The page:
BackStab technique helps criminals get their hands on your private data, via unprotected phone backups
A recent report from Palo Alto Networks describes an attack technique called BackStab where malware steals local mobile data backups and uploads them to a server under the attacker’s control.
This data is not taken from mobile devices per-se, but from computers where users create backups for their phones, or where software solutions create automatic backups of their phones whenever they connect it to their computer.
Because most mobile backup tools don’t employ encryption, this data can be cracked open and allow attackers access to sensitive information within minutes.
Things are worse than you’d think because the technique does not require the malware to have higher-level privileges or root access to the device or the infected computer.
At this moment, Palo Alto Networks is reporting on six trojan families that used this technique, the company previously detecting 704 samples where BackStab was employed.
BackStab has been used in real-life attacks for the last 5 years
BackStab is not a newly discovered technique, Palo Alto reporting on five-year-old samples that have been found in computers spread across 30 countries.
According to Palo Alto researchers, the trojans that employ BackStab can steal backup data from both Mac and Windows infected computers, and can only discover and exfiltrate iOS and BlackBerry backup files. Apparently, there’s no support for Android backups.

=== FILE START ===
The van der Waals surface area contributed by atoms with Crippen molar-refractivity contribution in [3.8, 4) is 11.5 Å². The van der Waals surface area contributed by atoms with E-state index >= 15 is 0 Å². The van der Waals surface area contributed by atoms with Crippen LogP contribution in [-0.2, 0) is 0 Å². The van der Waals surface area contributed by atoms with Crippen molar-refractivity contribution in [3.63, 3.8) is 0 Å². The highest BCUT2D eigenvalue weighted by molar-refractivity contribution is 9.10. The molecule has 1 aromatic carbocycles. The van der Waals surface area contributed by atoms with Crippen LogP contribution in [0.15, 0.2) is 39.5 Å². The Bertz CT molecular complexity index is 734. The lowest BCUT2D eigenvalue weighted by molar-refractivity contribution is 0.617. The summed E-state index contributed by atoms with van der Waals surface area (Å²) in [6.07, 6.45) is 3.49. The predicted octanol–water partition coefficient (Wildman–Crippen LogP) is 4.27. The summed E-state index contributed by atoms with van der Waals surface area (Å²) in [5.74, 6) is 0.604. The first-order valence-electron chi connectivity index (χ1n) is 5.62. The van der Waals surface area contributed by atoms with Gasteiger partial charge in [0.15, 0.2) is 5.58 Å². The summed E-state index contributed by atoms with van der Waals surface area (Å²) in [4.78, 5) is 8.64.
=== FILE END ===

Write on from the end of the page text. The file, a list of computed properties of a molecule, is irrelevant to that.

Security researchers urge users to use a backup solution that supports encryption, always update to the latest version of their mobile OS, use an antivirus product, and do not click “Trust” on the popup that appears every time they connect their phone to a new computer.
You can learn more details about the BackStab technique in Palo Alto Networks’ BackStab: Mobile Backup Data Under Attack from Malware whitepaper.
Below is a table from the Palo Alto report showing details about the six trojans that employed the BackStab attack in previous years.
Malware families using the BackStab technique